Poor key and certificate protection
Keys are strong only if they are stored securely. Many companies opt in for storing their keys in plain sight spreadsheets or USBs, instead of using fit-for-purpose Hardware Security Modules (HSMs) or software vaults/key stores. Failure to use a strong protection device will leave keys accessible to anyone to steal or duplicate them. If we combine that with a lack of access controls and least privilege policies to determine who can obtain these keys, we end up with a broken PKI leaving the company open to many a threat.
If a malicious actor gets access to encryption keys, they can easily steal or compromise sensitive information, code sign malicious code and trick people into downloading seemingly legitimate software into their systems. Weak key storage puts customers at risk and will cause severe reputational damage.
Infrequent key rotation
CAs have enforced shorter certificate lifespans to ensure the integrity of certificates and to minimize the impact of a compromised or rogue certificate. The current lifespan is set to 13 months, while it is good practice to rotate certificates in intervals of six months or sooner. Many companies are already electing certificate lifespans as short as a few days.
While we are all aware of the necessity and importance of rotating certificates, very few rotate the associated keys. Although keys do not have expiration dates, it is highly recommended that we also rotate them. Rotating keys can help businesses prevent criminals from using compromised keys to masquerade and impersonate legitimate websites, luring customers into trusting their credentials with a rogue entity. Rotating keys regularly can enhance businesses security, but unfortunately it is not a common practice.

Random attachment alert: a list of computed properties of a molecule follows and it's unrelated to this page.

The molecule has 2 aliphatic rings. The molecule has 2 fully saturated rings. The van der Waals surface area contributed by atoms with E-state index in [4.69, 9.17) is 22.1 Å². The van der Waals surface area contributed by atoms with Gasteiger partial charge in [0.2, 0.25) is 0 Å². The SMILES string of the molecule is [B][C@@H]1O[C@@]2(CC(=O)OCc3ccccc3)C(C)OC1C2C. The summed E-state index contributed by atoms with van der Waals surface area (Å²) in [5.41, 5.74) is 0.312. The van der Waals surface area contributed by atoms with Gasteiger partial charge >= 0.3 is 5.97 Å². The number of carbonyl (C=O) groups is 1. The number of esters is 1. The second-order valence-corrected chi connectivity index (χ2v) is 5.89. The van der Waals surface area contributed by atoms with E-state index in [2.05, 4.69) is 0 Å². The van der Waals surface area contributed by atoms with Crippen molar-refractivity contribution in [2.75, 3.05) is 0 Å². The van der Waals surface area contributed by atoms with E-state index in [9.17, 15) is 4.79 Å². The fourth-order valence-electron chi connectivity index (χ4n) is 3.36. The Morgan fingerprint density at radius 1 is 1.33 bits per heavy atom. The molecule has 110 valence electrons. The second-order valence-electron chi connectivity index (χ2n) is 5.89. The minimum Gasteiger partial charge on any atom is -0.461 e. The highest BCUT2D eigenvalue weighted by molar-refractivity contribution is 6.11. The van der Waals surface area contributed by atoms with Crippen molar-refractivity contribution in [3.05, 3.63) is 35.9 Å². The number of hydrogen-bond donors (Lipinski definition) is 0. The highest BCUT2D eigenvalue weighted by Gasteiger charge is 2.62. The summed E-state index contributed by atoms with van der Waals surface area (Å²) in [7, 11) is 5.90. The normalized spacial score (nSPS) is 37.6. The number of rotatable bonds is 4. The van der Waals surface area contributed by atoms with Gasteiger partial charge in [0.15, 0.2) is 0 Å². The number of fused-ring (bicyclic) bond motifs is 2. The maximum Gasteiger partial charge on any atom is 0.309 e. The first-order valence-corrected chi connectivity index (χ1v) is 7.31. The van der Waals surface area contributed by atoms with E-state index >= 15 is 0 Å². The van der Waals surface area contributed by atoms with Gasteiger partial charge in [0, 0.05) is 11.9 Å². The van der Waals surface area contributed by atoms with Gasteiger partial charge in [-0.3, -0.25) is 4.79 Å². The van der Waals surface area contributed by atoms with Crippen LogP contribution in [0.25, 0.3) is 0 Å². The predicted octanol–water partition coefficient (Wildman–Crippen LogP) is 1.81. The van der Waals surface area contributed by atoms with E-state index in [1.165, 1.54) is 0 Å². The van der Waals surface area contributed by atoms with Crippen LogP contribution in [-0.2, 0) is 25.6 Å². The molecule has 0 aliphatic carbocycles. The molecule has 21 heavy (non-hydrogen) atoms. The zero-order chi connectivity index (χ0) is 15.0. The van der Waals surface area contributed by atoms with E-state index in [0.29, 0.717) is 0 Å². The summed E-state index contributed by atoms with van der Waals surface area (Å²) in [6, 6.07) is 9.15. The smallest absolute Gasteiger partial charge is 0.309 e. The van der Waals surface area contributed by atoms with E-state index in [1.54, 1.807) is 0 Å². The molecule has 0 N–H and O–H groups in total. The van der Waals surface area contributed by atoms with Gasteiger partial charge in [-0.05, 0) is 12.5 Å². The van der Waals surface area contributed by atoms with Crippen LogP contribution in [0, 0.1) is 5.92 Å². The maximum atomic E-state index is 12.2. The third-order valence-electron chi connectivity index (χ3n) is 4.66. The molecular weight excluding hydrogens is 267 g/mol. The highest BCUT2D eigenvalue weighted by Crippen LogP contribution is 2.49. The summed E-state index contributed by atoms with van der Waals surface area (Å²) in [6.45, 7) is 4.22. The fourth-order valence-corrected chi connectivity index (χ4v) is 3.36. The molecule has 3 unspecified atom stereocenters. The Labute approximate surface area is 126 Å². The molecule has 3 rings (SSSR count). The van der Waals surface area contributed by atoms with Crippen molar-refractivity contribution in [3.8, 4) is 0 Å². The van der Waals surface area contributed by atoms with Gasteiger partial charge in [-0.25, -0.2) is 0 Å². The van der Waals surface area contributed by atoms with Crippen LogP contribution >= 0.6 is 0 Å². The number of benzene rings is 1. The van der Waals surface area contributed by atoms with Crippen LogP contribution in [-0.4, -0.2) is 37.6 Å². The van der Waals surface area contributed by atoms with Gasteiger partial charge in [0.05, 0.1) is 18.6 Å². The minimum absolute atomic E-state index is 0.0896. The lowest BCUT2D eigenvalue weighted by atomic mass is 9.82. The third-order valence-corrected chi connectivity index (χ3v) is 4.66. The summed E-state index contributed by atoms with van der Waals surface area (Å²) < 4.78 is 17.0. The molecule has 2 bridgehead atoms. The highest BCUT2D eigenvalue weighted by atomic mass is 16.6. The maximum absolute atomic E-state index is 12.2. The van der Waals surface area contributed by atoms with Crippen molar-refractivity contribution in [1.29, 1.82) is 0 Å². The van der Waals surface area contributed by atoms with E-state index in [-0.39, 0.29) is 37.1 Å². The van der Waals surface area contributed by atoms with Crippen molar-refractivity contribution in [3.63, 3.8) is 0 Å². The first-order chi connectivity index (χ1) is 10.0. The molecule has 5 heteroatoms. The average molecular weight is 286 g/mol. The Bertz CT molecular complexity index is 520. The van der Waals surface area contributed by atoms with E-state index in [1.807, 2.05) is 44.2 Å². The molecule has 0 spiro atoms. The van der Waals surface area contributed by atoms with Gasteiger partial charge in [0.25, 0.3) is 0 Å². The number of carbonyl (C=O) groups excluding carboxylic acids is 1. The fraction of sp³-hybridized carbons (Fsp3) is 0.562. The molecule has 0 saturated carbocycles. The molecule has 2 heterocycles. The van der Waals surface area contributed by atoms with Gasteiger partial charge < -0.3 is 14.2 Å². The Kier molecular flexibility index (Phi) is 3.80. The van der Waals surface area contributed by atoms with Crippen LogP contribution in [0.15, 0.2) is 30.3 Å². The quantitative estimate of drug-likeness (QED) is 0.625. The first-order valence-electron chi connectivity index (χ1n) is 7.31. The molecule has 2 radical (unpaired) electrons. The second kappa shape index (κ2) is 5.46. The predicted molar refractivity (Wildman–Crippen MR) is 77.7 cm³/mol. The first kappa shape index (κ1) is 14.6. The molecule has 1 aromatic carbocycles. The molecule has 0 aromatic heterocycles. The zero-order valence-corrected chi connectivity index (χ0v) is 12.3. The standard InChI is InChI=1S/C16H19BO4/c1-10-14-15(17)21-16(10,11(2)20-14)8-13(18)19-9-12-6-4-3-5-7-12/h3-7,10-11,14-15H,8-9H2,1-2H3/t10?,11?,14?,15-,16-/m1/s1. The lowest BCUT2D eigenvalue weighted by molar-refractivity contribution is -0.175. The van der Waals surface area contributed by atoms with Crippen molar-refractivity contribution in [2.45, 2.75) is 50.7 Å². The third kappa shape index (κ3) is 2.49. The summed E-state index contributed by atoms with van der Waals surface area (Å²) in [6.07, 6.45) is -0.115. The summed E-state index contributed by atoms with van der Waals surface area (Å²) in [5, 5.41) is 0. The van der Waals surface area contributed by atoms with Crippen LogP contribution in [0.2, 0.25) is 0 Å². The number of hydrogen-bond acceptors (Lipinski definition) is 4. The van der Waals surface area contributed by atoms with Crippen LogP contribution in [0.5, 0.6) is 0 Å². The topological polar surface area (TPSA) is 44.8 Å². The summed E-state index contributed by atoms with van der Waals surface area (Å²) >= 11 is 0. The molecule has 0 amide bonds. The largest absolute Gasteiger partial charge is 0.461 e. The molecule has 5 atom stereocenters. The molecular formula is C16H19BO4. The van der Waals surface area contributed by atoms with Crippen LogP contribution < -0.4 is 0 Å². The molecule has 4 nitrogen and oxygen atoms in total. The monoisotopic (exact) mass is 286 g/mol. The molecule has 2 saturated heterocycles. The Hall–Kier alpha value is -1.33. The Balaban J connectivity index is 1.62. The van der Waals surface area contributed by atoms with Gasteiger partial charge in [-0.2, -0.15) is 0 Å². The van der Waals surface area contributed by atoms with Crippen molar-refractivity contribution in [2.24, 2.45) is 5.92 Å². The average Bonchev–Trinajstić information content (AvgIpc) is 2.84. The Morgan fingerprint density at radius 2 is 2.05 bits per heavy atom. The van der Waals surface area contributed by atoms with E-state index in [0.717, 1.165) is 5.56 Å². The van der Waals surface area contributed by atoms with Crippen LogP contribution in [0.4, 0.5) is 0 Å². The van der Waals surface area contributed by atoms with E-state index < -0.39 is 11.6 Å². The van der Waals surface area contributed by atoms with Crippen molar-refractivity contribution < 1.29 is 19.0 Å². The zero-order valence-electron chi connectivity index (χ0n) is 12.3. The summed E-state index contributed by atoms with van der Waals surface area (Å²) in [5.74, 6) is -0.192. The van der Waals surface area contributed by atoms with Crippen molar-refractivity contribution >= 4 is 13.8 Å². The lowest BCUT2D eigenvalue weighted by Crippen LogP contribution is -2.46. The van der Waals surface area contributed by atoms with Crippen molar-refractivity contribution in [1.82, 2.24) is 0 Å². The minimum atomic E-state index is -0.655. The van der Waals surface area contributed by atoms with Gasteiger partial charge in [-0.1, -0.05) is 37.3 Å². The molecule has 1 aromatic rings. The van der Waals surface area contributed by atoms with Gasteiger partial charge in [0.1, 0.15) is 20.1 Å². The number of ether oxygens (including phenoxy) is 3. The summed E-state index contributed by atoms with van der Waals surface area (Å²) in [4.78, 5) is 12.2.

Lack of automation
Automation improves efficiency and eliminates error-prone processes. PKI automation helps businesses streamline certificate and key management – gain visibility into how many certificates there are, who are their owners, renew and revoke certificates. The biggest advantage offered by an automated PKI is limiting human intervention and decreasing the chances of costly errors.
Despite the many benefits of PKI automation, businesses employ manual processes to manage their PKI structure. With certificates exploding in every organization, manual management leads to untracked, orphaned certificates that will eventually expire causing damaging outages. A manual PKI is an unreliable and untrusted PKI and should be always avoided.
The solution: centralized, automated PKI
Public key infrastructure must rely on solid foundations, otherwise it will collapse. Businesses need to adhere to industry best practices to make the structure secure, effective, and efficient. Corporate policies need to clearly define roles and responsibilities, establish management practices and procedures. In addition, these policies need to be adhered to and enforced.
A centralized and automated PKI management program is a must have for all enterprises, especially for large organizations who possess a huge number of certificates and keys to manage. It is the only way to achieve a robust framework to secure your certificates and your business. You don’t have to be knowledgeable on encryption algorithms to understand that the security gaps introduced by weak PKI management procedures turn a strength into a liability that most businesses cannot afford.
How AppViewX CERT+ helps you
AppViewX CERT+ helps organizations by automating every step in PKI management. It discovers, inventories, provisions, renews, and revokes certificates with minimal human investment, and makes certificate management incredibly easy by supporting ACME, SCEP, and EST protocols. It’s platform-agnostic and provides multi-vendor support, so you can manage all PKI-related activities from a single platform.